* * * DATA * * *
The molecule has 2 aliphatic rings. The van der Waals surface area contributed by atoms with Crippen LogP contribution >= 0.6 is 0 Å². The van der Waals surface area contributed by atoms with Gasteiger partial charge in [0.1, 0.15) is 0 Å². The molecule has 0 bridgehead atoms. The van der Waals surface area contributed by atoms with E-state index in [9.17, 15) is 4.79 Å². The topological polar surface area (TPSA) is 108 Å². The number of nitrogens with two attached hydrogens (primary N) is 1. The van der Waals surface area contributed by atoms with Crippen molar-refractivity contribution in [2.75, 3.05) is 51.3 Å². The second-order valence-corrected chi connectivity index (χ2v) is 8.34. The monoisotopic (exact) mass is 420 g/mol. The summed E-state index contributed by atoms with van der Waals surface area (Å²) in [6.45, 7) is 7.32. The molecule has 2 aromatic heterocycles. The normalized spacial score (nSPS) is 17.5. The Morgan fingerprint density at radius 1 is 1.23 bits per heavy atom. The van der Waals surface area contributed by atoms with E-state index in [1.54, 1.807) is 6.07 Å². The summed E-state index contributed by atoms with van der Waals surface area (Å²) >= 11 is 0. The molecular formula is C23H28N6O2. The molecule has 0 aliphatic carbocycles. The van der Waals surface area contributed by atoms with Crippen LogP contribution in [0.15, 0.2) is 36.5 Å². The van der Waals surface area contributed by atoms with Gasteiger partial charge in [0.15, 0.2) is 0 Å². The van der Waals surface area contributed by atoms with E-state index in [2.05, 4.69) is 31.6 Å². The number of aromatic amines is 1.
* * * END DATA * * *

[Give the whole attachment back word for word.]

The molecule has 2 aliphatic rings. The van der Waals surface area contributed by atoms with Crippen LogP contribution >= 0.6 is 0 Å². The van der Waals surface area contributed by atoms with Gasteiger partial charge in [0.1, 0.15) is 0 Å². The molecule has 0 bridgehead atoms. The van der Waals surface area contributed by atoms with E-state index in [9.17, 15) is 4.79 Å². The topological polar surface area (TPSA) is 108 Å². The number of nitrogens with two attached hydrogens (primary N) is 1. The van der Waals surface area contributed by atoms with Crippen molar-refractivity contribution in [2.75, 3.05) is 51.3 Å². The second-order valence-corrected chi connectivity index (χ2v) is 8.34. The monoisotopic (exact) mass is 420 g/mol. The summed E-state index contributed by atoms with van der Waals surface area (Å²) in [6.45, 7) is 7.32. The molecule has 2 aromatic heterocycles. The normalized spacial score (nSPS) is 17.5. The Morgan fingerprint density at radius 1 is 1.23 bits per heavy atom. The van der Waals surface area contributed by atoms with E-state index in [1.54, 1.807) is 6.07 Å². The summed E-state index contributed by atoms with van der Waals surface area (Å²) >= 11 is 0. The molecular formula is C23H28N6O2. The molecule has 0 aliphatic carbocycles. The van der Waals surface area contributed by atoms with Crippen LogP contribution in [0.15, 0.2) is 36.5 Å². The van der Waals surface area contributed by atoms with Gasteiger partial charge in [0.15, 0.2) is 0 Å². The van der Waals surface area contributed by atoms with E-state index in [2.05, 4.69) is 31.6 Å². The number of aromatic amines is 1.